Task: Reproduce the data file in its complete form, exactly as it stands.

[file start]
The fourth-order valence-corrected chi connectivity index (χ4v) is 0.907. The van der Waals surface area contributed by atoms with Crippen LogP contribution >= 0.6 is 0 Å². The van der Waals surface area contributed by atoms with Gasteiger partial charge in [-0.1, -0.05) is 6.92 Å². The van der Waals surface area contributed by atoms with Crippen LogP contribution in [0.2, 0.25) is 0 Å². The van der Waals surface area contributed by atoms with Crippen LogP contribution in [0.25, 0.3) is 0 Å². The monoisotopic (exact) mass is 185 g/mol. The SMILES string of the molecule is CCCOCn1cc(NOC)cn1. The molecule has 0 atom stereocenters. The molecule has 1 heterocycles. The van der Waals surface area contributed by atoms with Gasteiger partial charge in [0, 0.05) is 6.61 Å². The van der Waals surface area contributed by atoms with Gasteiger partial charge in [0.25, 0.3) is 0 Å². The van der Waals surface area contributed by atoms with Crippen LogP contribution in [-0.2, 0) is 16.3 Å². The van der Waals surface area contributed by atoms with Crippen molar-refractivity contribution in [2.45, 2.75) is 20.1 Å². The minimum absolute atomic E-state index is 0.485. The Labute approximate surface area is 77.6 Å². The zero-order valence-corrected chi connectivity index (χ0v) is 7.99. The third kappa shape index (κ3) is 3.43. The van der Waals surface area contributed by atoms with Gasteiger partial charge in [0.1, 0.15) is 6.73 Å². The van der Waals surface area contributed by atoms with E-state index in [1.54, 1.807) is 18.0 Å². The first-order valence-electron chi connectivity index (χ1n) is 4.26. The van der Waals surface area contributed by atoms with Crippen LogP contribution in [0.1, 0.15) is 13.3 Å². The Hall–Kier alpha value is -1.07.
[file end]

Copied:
The fourth-order valence-corrected chi connectivity index (χ4v) is 0.907. The van der Waals surface area contributed by atoms with Crippen LogP contribution >= 0.6 is 0 Å². The van der Waals surface area contributed by atoms with Gasteiger partial charge in [-0.1, -0.05) is 6.92 Å². The van der Waals surface area contributed by atoms with Crippen LogP contribution in [0.2, 0.25) is 0 Å². The van der Waals surface area contributed by atoms with Crippen LogP contribution in [0.25, 0.3) is 0 Å². The monoisotopic (exact) mass is 185 g/mol. The SMILES string of the molecule is CCCOCn1cc(NOC)cn1. The molecule has 0 atom stereocenters. The molecule has 1 heterocycles. The van der Waals surface area contributed by atoms with Gasteiger partial charge in [0, 0.05) is 6.61 Å². The van der Waals surface area contributed by atoms with Gasteiger partial charge in [0.25, 0.3) is 0 Å². The van der Waals surface area contributed by atoms with Crippen LogP contribution in [-0.2, 0) is 16.3 Å². The van der Waals surface area contributed by atoms with Crippen molar-refractivity contribution in [2.45, 2.75) is 20.1 Å². The minimum absolute atomic E-state index is 0.485. The Labute approximate surface area is 77.6 Å². The zero-order valence-corrected chi connectivity index (χ0v) is 7.99. The third kappa shape index (κ3) is 3.43. The van der Waals surface area contributed by atoms with Gasteiger partial charge in [0.1, 0.15) is 6.73 Å². The van der Waals surface area contributed by atoms with E-state index in [1.54, 1.807) is 18.0 Å². The first-order valence-electron chi connectivity index (χ1n) is 4.26. The van der Waals surface area contributed by atoms with Crippen LogP contribution in [0.1, 0.15) is 13.3 Å². The Hall–Kier alpha value is -1.07.